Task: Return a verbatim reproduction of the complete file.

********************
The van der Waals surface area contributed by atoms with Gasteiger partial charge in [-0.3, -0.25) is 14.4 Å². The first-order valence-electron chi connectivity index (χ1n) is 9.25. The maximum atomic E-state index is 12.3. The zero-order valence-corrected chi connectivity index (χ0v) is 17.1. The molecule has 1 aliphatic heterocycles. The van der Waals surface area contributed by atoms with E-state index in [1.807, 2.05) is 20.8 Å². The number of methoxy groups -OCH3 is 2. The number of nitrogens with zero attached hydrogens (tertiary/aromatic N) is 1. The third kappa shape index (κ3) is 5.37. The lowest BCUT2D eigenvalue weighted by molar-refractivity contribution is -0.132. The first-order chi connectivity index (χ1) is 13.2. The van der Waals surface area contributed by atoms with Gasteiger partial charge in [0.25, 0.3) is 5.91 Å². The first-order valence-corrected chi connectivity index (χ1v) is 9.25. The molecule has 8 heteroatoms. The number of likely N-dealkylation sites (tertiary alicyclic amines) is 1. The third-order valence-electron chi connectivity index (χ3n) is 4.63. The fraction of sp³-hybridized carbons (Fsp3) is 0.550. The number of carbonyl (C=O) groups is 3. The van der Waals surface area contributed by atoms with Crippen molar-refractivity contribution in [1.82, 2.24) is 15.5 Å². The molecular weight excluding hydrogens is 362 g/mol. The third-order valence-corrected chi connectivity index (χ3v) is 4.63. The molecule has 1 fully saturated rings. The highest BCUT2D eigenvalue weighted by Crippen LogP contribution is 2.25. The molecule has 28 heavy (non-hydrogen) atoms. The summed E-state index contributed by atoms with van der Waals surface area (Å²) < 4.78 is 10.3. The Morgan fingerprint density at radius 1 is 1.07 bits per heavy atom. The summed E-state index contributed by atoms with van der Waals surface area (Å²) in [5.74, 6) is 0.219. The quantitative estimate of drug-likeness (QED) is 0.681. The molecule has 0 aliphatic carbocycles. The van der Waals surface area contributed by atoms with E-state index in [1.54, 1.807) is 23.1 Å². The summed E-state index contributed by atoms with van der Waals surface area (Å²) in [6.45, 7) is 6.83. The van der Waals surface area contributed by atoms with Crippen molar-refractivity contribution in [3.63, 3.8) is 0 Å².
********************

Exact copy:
The van der Waals surface area contributed by atoms with Gasteiger partial charge in [-0.3, -0.25) is 14.4 Å². The first-order valence-electron chi connectivity index (χ1n) is 9.25. The maximum atomic E-state index is 12.3. The zero-order valence-corrected chi connectivity index (χ0v) is 17.1. The molecule has 1 aliphatic heterocycles. The van der Waals surface area contributed by atoms with E-state index in [1.807, 2.05) is 20.8 Å². The number of methoxy groups -OCH3 is 2. The number of nitrogens with zero attached hydrogens (tertiary/aromatic N) is 1. The third kappa shape index (κ3) is 5.37. The lowest BCUT2D eigenvalue weighted by molar-refractivity contribution is -0.132. The first-order chi connectivity index (χ1) is 13.2. The van der Waals surface area contributed by atoms with Gasteiger partial charge in [0.25, 0.3) is 5.91 Å². The first-order valence-corrected chi connectivity index (χ1v) is 9.25. The molecule has 8 heteroatoms. The number of likely N-dealkylation sites (tertiary alicyclic amines) is 1. The third-order valence-electron chi connectivity index (χ3n) is 4.63. The fraction of sp³-hybridized carbons (Fsp3) is 0.550. The number of carbonyl (C=O) groups is 3. The van der Waals surface area contributed by atoms with Crippen molar-refractivity contribution in [1.82, 2.24) is 15.5 Å². The molecular weight excluding hydrogens is 362 g/mol. The third-order valence-corrected chi connectivity index (χ3v) is 4.63. The molecule has 1 fully saturated rings. The highest BCUT2D eigenvalue weighted by Crippen LogP contribution is 2.25. The molecule has 28 heavy (non-hydrogen) atoms. The summed E-state index contributed by atoms with van der Waals surface area (Å²) < 4.78 is 10.3. The Morgan fingerprint density at radius 1 is 1.07 bits per heavy atom. The summed E-state index contributed by atoms with van der Waals surface area (Å²) in [5.74, 6) is 0.219. The quantitative estimate of drug-likeness (QED) is 0.681. The molecule has 0 aliphatic carbocycles. The van der Waals surface area contributed by atoms with E-state index in [1.54, 1.807) is 23.1 Å². The summed E-state index contributed by atoms with van der Waals surface area (Å²) in [6.45, 7) is 6.83. The van der Waals surface area contributed by atoms with Crippen molar-refractivity contribution in [3.63, 3.8) is 0 Å².